Associate Professor Guardiola-Diaz (Biology and Neuroscience), Director; Neuroscience Coordinating Committee: Thomas S. Johnson Distinguished Professor of Biology Blackburn (Biology), Professor Dunlap ∙∙ (Biology), Brownell Professor of Philosophy Lloyd (Philosophy), Professors Mace∙ (Psychology), Masino (Psychology and Neuroscience), and Raskin (Psychology and Neuroscience); Associate Professors Blaise (Engineering), Church (Chemistry and Neuroscience); Senior Lecturer and Laboratory Coordinator Swart
Neuroscience is a broad, multidisciplinary field concerned with the nervous system, its components, and functional activities, including behavior and consciousness. How do nerve cells function and develop, and how do they communicate? How do brains work, and how have they evolved? What is the nature of consciousness and the neural basis for behaviors and for human brain dysfunction? These are among the many questions being answered by contemporary neuroscience.
Neuroscience at Trinity involves faculty from the departments of biology, chemistry, engineering, philosophy, and psychology. The major is designed to give students a fundamental grounding in the sciences and the flexibility to direct their studies toward biological, behavioral, and cognitive aspects of neuroscience. A major in neuroscience can lead to a career in scientific research, the health professions, education, business, law, or government. The Trinity major also prepares students for further study in graduate school and medical school. Students who are considering a major in neuroscience should consult with the neuroscience director or a member of the Neuroscience Coordinating Committee as soon as possible to ensure the selection of an appropriate sequence of courses. Neuroscience students planning to attend graduate school for an advanced degree in any of the sciences are advised to take a course in statistics or statistical methods. Those who intend to enter a health-related profession should also consult with a member of the Health Professions Advising Committee.
The neuroscience major—The major requires 16 courses, including nine core courses and seven course credits from the list of electives. Electives must be selected from at least three different departments (biology, chemistry, engineering, neuroscience, philosophy, or psychology). No course grade of less than C- may be counted toward the major.
*HFPR 202. Health Care Research may substitute for NESC 425 provided the research is done in a neurological, neurosurgical, neuropsychiatric, or basic neuroscience laboratory setting. This substitution must be approved by the program director.
Breadth requirement—Electives must cover three departments (NESC, PSYC, BIOL, CHEM, ENGR, PHIL)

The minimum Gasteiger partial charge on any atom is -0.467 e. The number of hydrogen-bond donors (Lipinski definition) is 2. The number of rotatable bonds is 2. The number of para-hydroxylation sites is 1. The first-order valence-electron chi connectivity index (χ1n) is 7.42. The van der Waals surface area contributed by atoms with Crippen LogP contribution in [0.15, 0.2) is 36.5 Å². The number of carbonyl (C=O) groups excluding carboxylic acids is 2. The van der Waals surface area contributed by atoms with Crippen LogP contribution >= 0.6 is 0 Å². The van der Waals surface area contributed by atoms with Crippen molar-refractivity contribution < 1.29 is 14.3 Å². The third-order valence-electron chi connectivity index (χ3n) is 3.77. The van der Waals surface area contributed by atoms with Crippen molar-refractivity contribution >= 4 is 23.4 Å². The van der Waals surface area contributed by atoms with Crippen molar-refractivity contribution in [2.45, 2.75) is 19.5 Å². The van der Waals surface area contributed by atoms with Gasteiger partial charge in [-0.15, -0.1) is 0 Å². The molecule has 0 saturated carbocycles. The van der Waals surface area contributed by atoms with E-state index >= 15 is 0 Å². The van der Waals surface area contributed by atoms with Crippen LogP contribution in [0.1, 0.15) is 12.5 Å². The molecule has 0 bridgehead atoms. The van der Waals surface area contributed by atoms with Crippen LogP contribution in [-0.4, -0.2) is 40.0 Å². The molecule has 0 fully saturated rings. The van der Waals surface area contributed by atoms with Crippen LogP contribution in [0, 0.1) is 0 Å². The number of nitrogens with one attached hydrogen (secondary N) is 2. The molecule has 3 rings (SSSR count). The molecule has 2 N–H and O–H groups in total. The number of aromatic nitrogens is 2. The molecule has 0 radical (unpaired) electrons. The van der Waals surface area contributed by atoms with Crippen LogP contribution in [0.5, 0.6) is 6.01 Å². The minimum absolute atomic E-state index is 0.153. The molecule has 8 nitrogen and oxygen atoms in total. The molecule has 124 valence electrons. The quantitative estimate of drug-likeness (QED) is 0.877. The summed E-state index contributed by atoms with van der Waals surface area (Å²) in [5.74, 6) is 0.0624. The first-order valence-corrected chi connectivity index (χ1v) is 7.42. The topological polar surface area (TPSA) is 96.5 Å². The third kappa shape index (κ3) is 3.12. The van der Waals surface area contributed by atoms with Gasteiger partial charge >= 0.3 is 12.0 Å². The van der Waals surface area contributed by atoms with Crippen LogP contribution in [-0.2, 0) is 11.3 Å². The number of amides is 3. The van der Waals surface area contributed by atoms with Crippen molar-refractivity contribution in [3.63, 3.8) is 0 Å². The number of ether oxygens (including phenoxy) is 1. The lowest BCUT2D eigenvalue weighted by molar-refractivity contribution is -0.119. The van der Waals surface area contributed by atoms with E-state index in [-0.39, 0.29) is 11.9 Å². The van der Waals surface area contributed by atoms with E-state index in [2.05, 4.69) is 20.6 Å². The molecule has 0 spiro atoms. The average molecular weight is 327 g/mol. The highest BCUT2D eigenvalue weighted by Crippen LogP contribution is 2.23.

Depth option—In order to be designated as fulfilling a concentration in one area of neuroscience, students who choose to do so (in addition to fulfilling the breadth requirements above) must complete four electives as listed below. This will be indicated on their transcript (e.g., Neuroscience: Cellular/Molecular Concentration).
Four electives fulfill depth in one area:
To double major in Neuroscience and another major, a maximum of three courses with a designation of 200 or above can be double-counted in both majors.
Honors in neuroscience—Honors in the major will be awarded to students who attain a B+ average in courses in the major at the 200 level and above (not including the research project) and who also demonstrate superior performance in a research project, culminating in a two-semester thesis, an oral proposal and final presentation, and a poster at the spring science symposium.
Courses at other institutions—Students who wish to earn major credit for course work at other institutions should submit to the director the name of the institution and the number, title, and catalog description of the course. This information must be submitted in writing before the work is initiated and formal permission must be granted before the courses can be credited toward the major at Trinity, following the usual procedures established by the Office of International Programs.
Study away—Neuroscience students who wish to study-abroad should meet with their adviser and the program director in advance of the semester they intend to go abroad. Professor Guardiola-Diaz is currently the study abroad adviser for the Neuroscience Program and can advise students regarding specific study-abroad options. There are many study-abroad locations that allow for coursework in neuroscience as well as internship experiences. Students who wish to take a course for major credit while abroad must have this approved by the program director before going abroad.